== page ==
It’s technically only been three months since Psalm One and Angel Davanport officially said goodbye to the name Rapperchicks and reinvented themselves as the duo Big $ilky, releasing their first EP, Big $ilky Vol. 1. A lot has happened in between now and then, from the protests stemming from the murder of George Floyd by Minneapolis PD, to a string of women coming forward to accuse a number of men in the Twin Cities hip hop scene of sexual assault, physical battery, emotional abuse, and more. Well, Big $ilky have taken all of that emotion that’s been coming to the surface and put into their music on Big $ilky Vol. 2.

If Vol. 1 was about letting go of the past and starting a new chapter, Vol. 2 is about addressing the here and now, and…well, let’s just say that shit is fucked up. One look at the cover art from Chicago artist Jaime Garcia, though, and you know that Big $ilky means business and they are here to set everything straight. Also, don’t try them. With beats from Bionik, Custom Made, Optiks, and Tek, this EP hits hard, with a strong drill and trap influence to the beats, meaning that it’s all about the bass and the drums providing the framework for Psalm and Angel to get on the mic and let all of their anger, frustration, empathy, and love out on the mic. First they get warmed up and talk their shit and stake their ground on “Hurricane Jane.” Just in case there was any doubt as to how these two felt about the police, especially in the wake of the murder of George Floyd, you’ve got “1800FVCK12” to clear things up for you. On “Green Light,” they remind you that they’ve been here bringing that heat, and Psalm drops a reminder that she already had her falling out with Rhymesayers years ago. On “The Soft Block,” they remind you that they get to define their own sexuality, and it’s all on their terms, so you can deal with it. On “Look at God,” we go in on the structural racism tied into capitalism that is at the root of all of the police brutality, and how white people have to get uncomfortable if we’re all going to make a change. Then it’s time for some self-care and sexy times on “Church,” before we end on the hardest note of all, “Eat Your Veggies,” which features a chorus that sums up the first half of 2020 pretty well: “They gone kill me if I say it/I’m gone kill me if I don’t/Everybody ain’t that fuckin woke/Just drink ya whiskey/Read a book and eat your veggies/And when a real bitch speaking/Can’t nobody check me.” Did I mention that these two are nice on the mic?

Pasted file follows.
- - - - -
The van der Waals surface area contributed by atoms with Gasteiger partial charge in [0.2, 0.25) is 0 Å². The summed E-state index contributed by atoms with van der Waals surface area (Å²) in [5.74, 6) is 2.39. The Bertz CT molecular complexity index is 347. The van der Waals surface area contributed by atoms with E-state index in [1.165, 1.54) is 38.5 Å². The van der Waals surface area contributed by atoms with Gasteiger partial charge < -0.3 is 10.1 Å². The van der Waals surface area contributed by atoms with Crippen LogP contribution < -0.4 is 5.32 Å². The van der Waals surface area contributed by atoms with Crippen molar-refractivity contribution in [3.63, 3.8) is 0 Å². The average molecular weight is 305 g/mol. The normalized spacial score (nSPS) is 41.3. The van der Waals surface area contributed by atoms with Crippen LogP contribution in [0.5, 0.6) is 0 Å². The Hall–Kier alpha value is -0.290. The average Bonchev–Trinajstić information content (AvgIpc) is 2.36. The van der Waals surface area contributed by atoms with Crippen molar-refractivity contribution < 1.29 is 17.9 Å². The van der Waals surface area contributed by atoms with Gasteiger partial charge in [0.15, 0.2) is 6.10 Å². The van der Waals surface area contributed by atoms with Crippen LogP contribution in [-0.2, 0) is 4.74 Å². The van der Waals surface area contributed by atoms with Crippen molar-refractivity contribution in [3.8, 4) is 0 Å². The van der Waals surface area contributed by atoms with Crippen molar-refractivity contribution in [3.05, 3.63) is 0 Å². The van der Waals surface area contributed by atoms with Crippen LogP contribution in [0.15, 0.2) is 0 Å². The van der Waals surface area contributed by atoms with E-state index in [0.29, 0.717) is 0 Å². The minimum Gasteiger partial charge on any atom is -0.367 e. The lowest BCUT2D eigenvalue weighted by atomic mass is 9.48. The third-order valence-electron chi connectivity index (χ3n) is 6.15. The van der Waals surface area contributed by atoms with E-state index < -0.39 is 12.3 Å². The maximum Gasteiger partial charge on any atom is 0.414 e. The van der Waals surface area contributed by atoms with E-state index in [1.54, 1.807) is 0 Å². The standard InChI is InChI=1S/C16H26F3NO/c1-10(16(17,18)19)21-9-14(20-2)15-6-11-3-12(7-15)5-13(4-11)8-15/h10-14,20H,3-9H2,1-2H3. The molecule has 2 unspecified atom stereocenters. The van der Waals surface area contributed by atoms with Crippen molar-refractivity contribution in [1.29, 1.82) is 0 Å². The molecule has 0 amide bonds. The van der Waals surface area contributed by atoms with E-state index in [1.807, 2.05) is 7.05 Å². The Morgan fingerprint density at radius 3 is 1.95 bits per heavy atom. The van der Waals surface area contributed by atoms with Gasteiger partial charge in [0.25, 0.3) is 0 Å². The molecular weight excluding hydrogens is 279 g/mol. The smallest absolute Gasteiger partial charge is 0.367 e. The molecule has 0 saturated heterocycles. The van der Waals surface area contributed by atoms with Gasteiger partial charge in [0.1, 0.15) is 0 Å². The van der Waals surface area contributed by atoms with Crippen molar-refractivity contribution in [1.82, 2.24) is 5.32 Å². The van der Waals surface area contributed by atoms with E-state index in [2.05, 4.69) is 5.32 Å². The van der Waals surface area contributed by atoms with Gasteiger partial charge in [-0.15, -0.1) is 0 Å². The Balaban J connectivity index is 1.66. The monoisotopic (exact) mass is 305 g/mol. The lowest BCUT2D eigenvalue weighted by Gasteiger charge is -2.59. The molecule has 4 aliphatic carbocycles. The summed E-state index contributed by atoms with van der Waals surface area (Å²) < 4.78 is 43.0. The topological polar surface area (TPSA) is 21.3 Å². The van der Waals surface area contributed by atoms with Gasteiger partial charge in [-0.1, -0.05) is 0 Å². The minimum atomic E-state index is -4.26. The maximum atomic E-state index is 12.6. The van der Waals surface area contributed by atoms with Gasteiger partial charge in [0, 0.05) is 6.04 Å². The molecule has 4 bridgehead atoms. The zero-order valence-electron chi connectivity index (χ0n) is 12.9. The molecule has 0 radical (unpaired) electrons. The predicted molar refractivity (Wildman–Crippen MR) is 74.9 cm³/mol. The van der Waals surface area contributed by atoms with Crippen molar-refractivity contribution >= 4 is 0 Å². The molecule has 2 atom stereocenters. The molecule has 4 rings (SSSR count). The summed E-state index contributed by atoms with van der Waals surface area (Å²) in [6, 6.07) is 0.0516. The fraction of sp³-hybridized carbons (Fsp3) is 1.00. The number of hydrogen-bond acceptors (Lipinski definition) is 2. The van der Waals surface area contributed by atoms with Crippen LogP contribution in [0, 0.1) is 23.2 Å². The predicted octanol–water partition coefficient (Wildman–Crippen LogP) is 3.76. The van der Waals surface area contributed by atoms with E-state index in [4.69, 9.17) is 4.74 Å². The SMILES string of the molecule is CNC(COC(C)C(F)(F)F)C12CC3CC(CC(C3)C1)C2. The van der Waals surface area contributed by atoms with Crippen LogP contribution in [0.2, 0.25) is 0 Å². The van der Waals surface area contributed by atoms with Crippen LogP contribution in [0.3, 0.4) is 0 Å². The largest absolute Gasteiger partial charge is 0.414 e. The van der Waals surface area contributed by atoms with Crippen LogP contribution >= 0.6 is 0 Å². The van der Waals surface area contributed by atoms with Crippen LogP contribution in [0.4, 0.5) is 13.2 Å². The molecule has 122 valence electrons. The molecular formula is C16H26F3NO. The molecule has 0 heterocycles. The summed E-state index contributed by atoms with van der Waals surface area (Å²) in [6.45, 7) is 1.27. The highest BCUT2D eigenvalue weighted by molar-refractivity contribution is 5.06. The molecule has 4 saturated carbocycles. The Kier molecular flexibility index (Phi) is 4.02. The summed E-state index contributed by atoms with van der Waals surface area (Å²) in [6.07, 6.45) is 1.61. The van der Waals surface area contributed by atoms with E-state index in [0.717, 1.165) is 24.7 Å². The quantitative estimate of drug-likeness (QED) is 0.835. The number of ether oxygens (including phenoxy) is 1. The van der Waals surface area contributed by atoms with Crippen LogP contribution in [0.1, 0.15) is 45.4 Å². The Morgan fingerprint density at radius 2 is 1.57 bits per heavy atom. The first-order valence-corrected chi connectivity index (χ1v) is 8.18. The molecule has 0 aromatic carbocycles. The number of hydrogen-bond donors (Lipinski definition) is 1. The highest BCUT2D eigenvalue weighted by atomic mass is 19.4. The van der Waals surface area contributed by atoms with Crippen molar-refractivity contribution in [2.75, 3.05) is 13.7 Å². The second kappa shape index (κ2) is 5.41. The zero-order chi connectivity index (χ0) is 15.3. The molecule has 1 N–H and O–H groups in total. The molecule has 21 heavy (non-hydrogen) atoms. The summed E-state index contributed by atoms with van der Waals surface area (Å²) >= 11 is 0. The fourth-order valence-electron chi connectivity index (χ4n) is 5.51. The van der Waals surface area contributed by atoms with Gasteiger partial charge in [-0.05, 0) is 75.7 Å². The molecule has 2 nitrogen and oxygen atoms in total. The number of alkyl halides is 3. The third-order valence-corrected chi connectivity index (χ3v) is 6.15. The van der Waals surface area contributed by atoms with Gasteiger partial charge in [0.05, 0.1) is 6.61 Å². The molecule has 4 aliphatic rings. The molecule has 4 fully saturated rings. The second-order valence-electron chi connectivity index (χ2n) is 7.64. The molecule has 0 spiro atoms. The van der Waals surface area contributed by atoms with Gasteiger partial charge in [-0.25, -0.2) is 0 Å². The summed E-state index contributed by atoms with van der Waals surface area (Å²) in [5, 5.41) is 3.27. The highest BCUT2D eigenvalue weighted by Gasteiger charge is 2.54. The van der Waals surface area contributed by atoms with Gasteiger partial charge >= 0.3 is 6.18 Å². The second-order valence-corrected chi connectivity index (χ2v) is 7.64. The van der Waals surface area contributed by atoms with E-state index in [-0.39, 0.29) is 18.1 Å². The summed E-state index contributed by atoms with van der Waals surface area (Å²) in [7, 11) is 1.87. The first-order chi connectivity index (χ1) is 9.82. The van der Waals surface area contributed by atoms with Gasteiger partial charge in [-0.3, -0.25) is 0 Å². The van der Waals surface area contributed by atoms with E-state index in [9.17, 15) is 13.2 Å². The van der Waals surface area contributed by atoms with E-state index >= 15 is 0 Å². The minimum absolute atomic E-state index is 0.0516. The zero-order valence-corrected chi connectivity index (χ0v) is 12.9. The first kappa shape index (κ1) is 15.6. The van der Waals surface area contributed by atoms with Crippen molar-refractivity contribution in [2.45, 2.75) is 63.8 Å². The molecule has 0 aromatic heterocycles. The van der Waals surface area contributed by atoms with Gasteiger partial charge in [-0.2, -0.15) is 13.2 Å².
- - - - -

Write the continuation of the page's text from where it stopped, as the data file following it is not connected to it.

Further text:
Psalm One and Angel Davanport have been through some extremely tough moments in their lives already, which is a big reason why people started to turn towards them when shit started to hit the fan in Minneapolis. One EP isn’t going to fix everything, but Big $ilky Vol. 2 is a great place to start if you want to hear some women speak their truth about everything that’s fucked up right now and get you focused and inspired to do some work.